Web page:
Thursday, March 19, 2020

A Sanibel Island Workshop

“The sun shines not on us, but in us.”
  ~ John Muir
The back of the Bailey Homestead and the native nursery.
Any wacky angles are the artist's, not the construction!

A workshop
Last Wednesday (March 11, 2020), I facilitated an introduction to nature journaling workshop.  We spent a sunny and serene tropical afternoon in the pavilion behind the Bailey Homestead Preserve at the Sanibel-Captiva Conservation Foundation (SCCF), on Sanibel Island, Florida.

It’s a good memory today, because of increasing concerns about the spread of COVID-19.    Rather than dwell on a subject that’s over-done and everywhere, let’s share something far more pleasant.   It will be so much better for our immune systems.  :- )

A group of us met for three hours under the pavilion behind the native plant nursery, the light breeze bringing the promise of ocean air, and that soft, yet bright sun’s heat that I associate with mid-March in Florida.  The light is clear and clean, with none of summer’s dusty tiredness and intense heat and humidity.  The sky still has traces of winter’s cool blue, with puffy clouds that don’t yet build into summer’s cumulus towers.  Greens are still fresh, with that particular color of crisp spring green emerging here and there.  

Starting off
We are in just a small part of the Bailey Homestead Preserve, which is just a small part of the overall conservation foundation.  To the front of the preserve is a restored Florida house, to the back are trails and wilder areas.  There is a wide open lawn for events, the native plant nursery and retail sales, and an open-air pavilion with chickee-hut-style roofing. you can see us in the pavilion in the photo below.  I'm standing behind the table while Jenny Evans, Native Landscapes and Garden Center Manager, is starting us off.

The breezy open air pavilion - with nature everywhere!
 At break, we get to chat and to browse through the many reference books I like to bring along (yes, I have way too many books!), plus a collection of my past nature journals.  Some of my sketchbooks are over ten years old, but have held up remarkably well – so I can tell the care that others use when handling them.  Thank you.

Drawing time
After our break, we choose a spot and draw individually.  This is the time when I try to visit each person privately, to help with a challenge or to admire their progress. 

A group of twelve is about my maximum, but even then it can be hard to find the artists once they scatter.  I apologize to those who found secure hiding places from me!  We typically spend the first part of our time together on introductions and a presentation on the large screen of different ways to create a nature journal.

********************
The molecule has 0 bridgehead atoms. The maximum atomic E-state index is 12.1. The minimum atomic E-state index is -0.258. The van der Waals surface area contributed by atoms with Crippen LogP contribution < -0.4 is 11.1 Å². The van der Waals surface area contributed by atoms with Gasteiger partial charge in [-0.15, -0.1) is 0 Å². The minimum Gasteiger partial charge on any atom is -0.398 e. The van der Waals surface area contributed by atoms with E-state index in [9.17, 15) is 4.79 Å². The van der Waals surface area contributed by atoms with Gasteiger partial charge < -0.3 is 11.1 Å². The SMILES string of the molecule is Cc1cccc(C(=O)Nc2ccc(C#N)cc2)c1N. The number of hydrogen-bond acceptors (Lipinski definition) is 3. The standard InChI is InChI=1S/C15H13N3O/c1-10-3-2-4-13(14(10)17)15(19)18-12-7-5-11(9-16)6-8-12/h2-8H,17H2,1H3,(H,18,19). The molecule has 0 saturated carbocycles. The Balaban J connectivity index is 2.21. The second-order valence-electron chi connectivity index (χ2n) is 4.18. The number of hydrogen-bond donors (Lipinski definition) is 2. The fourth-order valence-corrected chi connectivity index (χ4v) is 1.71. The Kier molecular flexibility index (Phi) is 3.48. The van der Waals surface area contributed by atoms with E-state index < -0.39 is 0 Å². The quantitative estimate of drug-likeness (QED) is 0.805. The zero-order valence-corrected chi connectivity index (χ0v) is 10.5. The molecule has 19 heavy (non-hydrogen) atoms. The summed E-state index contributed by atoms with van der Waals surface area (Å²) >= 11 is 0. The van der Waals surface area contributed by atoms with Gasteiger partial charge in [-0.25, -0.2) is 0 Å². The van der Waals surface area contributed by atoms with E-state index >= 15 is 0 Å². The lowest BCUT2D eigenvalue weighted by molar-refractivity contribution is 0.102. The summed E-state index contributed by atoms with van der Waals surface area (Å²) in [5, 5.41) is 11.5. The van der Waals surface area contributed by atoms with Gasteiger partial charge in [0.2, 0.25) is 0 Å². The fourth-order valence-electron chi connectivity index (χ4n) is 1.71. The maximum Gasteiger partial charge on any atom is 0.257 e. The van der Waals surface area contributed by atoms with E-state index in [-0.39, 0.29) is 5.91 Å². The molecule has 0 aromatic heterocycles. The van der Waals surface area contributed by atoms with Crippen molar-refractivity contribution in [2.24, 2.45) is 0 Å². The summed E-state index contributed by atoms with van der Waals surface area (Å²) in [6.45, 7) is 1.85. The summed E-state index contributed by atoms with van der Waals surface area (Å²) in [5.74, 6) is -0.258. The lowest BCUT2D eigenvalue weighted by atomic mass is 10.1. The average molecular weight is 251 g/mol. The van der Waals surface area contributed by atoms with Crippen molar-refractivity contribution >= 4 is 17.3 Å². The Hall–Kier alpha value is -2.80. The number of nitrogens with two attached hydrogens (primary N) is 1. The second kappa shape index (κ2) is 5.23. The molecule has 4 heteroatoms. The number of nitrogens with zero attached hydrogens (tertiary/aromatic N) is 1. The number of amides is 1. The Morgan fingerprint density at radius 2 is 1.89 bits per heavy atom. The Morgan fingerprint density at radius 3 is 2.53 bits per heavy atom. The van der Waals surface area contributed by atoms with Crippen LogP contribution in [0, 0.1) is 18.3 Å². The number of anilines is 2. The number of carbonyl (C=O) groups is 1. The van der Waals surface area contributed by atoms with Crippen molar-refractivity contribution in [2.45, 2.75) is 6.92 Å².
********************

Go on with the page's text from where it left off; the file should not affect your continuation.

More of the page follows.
Bright lemon- and buttery-yellow sunflowers and daisy-like flowers abound.  Beach sunflower, coreopsis (tickseed), and gaillardia (blanket flower) are all blooming.  Vibrant shades of pink-to-lavender-to-violet:  verbena, railroad vine, and iris.   And a dash of bright scarlet – tropical sage.  Mmmmmmm… heaven for the artist within.  These are just a few of the flowers along the brick walkways of the native garden center and preserve!  I found myself longing for the entire week to explore this magical place.  However, fledging nature journalers  await.

And time to share
Our next step is to group back in the pavilion to share our experiences,  This (to me) is where a lot of our very real learning takes place!  Sharing our work is always optional.  Our group is here to provide a safe and supportive place with like-minded folks. 

Taking time to share, to learn, to grow.
We see our work through their eyes, and suddenly (!) the parts we felt were failures become successes.   This is not about comparing and competing - we ALL start at the beginning of this journey.  We all have good days and bad.  The important thing is that we're DOING.  So... let the judgements go.  Use those powers of discernment to get to where you want to go.  When we change our internal dialogue, we do much better, plus we're happier.  :-)

When we share, we experience the joy of someone’s new paint color, we thrill to a sketchbook of exotic paper, we learn the name of an unidentified species.  I always learn something new.  It’s exciting to me to see our natural world through the eyes of architects, nurses, or accountants.  Each of us has a different lens of experience that informs our work as an artist.  How cool is that!